Understanding Florida’s Hit and Run Laws
The wanted suspect in a recent hit and run accident case was reportedly located in an unexpected manner. As reported by FOX News, the incident occurred when a driver struck another car, resulting in significant front-end damage to the vehicle. Law enforcement learned the identity of their suspect when her car’s emergency response system automatically contacted authorities to inform them that a collision occurred. The feature, which comes installed in a number of vehicles, reportedly uses mobile phone technology to detect internal changes to the car and contact emergency personnel for assistance.
According to the article, the 57-year-old woman reportedly denied any involvement in a car accident. However, when police went to her home, they reportedly observed damage to her vehicle that matched the details of the accident. Though reports state that she initially claimed to have hit a tree, the woman allegedly admitted to her involvement in the accident and now faces hit and run charges.
Florida’s Hit and Run Laws
Under Florida law, there are several statutes in relation to “hit and run” incidents. The state collectively refers to these accidents as “leaving the scene of an accident” and potential penalties vary greatly depending on the specific circumstances of the event. Florida statute 316.061 defines leaving the scene of an accident as a situation where an individual:
- Is involved in a vehicle crash involving the property or person of another; and
- Purposely leaves the scene without providing aid or any identifying information to the other party.
If the other party is not available, the individual must notify law enforcement to report the incident.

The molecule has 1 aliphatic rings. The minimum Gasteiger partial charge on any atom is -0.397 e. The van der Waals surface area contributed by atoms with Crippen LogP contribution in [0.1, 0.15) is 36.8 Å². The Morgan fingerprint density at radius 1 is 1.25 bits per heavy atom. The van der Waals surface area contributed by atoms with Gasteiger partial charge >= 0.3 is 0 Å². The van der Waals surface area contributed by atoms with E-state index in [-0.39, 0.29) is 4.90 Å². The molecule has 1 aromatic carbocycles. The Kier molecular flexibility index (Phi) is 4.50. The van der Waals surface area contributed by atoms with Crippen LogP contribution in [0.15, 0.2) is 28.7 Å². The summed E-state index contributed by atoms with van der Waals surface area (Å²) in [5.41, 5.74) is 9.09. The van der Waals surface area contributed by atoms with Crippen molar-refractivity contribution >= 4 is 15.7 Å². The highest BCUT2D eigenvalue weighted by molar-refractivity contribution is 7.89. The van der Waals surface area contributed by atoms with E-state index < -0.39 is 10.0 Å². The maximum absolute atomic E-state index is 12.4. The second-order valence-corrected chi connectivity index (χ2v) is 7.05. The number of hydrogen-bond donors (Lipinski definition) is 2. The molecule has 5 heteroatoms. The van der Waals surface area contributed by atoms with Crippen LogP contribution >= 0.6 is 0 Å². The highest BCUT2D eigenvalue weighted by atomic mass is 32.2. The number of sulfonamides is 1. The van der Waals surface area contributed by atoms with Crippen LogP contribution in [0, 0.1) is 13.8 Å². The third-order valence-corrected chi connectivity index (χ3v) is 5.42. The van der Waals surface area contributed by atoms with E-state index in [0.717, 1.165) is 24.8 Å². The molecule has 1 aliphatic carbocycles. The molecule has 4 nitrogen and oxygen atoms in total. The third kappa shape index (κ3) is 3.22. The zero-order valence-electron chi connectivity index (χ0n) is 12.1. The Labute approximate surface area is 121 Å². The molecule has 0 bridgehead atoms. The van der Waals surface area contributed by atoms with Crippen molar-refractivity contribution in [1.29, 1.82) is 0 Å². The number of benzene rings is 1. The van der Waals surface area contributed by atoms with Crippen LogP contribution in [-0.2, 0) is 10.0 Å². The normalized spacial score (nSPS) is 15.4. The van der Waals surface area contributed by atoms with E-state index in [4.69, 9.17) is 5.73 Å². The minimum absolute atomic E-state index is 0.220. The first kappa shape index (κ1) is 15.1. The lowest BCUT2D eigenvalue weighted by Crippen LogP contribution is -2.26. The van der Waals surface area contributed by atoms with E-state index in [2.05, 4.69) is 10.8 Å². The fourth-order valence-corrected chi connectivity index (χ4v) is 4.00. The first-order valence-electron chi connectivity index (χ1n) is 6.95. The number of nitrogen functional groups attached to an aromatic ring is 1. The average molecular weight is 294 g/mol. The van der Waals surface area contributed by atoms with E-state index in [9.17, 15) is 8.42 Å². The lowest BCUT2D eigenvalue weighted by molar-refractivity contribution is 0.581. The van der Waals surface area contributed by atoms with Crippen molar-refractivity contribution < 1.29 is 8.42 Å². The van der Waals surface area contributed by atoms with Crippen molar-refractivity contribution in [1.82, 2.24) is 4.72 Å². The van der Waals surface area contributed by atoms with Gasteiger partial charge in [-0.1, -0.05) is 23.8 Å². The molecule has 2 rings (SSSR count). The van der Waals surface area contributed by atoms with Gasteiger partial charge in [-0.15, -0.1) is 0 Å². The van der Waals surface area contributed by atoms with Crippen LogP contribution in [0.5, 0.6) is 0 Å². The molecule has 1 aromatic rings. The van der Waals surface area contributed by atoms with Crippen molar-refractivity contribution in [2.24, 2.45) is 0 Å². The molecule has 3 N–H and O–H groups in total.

In cases where the accident resulted in injury or death to any involved party, the individual must also render reasonable assistance to the injured party, in addition to providing identifying information.
For accidents where only property is damaged, leaving the scene is classified as a second degree misdemeanor, with a potential sentence of 60 days in jail and/ or a fine up to $500.
For accidents where a party is injured, leaving the scene is classified as a third degree felony, with a potential penalty of up to five year in prison and/or a fine up to $5,000.
For accidents that resulted in death to an involved party, leaving the scene is classified as a first degree felony, with a minimum sentence of 21 months in jail, up to a possible maximum of 30 years.
Defending a Hit and Run Case
When faced with a hit and run accusation, your attorney may employ a variety of methods to create a viable criminal defense. Knowledge is an essential element to Florida’s hit and run statutes. An experienced attorney may argue that you were not aware that an accident occurred. He may also assert that you had no knowledge of the damage or resulting injuries.
If you are facing hit and run charges in a Florida court, contact the Miami attorneys Ratzan & Faccidomo, LLC at (305) 330-3905 for a free and confidential consultation. Our experienced professionals can provide you with the aggressive defense your case deserves.